Convincing people to follow public health responses is much easier when the peril can be seen. But with AIDS the long incubation period, and stigma, hid the disease. One of the challenges with COVID-19 is that someone can be infected, but not show symptoms. And once they are visible the opportunity for effective public health responses in poor and crowded communities is compromised.
A different approach
Rather than repeating accurate, but ineffective, public health messages over HIV/AIDS, I worked with peer educators on alternative ways of shifting attitudes.
We identified HIV/AIDS folk theories circulating in their communities and ran workshops designed to develop stories, sketches and parables in local idiom that could counter these in easy to grasp and engaging ways. For example, to the belief that God could cure AIDS and that antiretroviral treatment was unnecessary, they developed the story of a man who encounters a lion and, kneeling to pray, pleads with God to save him. The lion devours him. The message? He should have run and asked God to help him run faster. The lesson? Take antiretroviral drugs and pray that God will keep you healthy.
Verifying the impact of specific interventions aimed at behavioural change within the complex reality of an epidemic is all but impossible. Nevertheless peer educators reported the interventions positively, and said that they helped them move from previous efforts too often limited to “preaching to the choir”.
As the coronavirus pandemic unfolds so too a matrix of folk theories, reflecting deep beliefs, fears and concerns, is becoming visible. These include xenophobia, nationalism, new technologies, surveillance, and distrust of global elites.
These folk theories resonate with people whose trust in science or experts is, at best, conditional. Confronting them with science in an attempt to overcome resistance to public health measures and social distancing practice will have limited impact.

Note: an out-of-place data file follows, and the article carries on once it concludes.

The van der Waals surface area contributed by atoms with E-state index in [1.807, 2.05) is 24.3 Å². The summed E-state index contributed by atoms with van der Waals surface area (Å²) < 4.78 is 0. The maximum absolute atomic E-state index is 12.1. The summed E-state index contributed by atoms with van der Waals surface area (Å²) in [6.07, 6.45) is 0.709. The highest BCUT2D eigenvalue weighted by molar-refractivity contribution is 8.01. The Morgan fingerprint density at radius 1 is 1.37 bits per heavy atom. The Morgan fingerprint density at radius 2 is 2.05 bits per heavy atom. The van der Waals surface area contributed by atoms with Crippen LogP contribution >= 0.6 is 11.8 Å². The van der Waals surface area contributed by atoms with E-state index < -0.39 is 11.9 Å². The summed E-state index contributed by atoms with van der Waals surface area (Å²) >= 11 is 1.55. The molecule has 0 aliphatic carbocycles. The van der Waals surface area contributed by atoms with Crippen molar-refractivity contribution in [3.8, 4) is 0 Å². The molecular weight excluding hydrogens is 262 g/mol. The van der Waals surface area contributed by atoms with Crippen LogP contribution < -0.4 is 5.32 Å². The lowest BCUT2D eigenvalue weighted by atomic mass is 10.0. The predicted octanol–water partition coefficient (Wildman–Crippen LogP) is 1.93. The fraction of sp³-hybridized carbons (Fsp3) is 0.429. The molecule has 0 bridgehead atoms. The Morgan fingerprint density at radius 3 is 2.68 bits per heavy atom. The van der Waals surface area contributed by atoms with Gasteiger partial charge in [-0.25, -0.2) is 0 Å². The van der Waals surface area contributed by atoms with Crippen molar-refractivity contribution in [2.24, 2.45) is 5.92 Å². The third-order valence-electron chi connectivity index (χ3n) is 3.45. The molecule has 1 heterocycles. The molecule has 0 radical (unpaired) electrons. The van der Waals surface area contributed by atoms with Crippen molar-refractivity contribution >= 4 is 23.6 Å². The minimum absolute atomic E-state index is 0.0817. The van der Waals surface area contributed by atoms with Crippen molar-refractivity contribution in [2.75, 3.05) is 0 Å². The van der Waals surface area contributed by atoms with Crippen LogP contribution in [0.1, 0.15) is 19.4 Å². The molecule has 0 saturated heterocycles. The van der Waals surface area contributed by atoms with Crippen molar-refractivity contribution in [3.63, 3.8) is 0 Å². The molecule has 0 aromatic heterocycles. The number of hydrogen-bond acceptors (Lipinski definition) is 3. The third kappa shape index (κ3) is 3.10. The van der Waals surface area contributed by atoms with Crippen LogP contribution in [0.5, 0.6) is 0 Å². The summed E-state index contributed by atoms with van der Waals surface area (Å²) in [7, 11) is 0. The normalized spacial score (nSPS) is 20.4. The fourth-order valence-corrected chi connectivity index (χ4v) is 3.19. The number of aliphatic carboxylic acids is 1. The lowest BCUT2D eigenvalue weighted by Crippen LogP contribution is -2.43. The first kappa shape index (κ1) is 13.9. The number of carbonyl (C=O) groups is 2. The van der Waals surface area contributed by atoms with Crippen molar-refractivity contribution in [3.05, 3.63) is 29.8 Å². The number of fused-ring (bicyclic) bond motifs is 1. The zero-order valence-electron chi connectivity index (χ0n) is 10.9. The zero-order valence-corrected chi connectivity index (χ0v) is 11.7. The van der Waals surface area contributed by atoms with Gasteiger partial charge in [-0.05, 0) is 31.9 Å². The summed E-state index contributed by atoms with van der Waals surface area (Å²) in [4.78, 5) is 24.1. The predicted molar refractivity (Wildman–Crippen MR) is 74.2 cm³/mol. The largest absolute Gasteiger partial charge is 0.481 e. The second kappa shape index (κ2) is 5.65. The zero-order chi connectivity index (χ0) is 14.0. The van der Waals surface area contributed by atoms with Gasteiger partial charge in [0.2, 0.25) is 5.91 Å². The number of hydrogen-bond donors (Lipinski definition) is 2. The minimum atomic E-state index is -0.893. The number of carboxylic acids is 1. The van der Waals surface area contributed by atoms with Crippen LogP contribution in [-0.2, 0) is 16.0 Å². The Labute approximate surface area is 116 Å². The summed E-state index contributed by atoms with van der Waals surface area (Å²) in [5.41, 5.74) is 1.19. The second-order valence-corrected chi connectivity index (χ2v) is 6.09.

An approach that reaches beyond “the choir” is needed.
Front-line health and community workers should be linked to storytellers, comedians, directors, scriptwriters and others to develop, in local idiom, easy to understand messages about the virus and preventative behaviour in entertaining and catchy formats. These should, indirectly, be aimed at countering the impact of identified folk theories and promoting behavioural change, not in headlong, hectoring attacks but using softer power and where possible acting in tactical unity, as with The Man Who Met A Lion.
The HIV/AIDS peer educators had to slip their stories and parables one by one into ongoing, real-time conversation. Today, the outputs from collaborations could be inserted into social media networks, to “fight fire with fire”. They could be released as amateurish-feeling and unbranded video clips, voice messages and memes.
The degree to which these were forwarded, and effective, would depend on how arresting and entertaining they were.
Such a response will not solve the increasingly recognised cause of the pandemic’s ferocity on precarious individuals and groups. But it would provide a low-cost, complementary approach to mitigate the impending catastrophe in poor communities.
This article is republished from The Conversation under a Creative Commons license.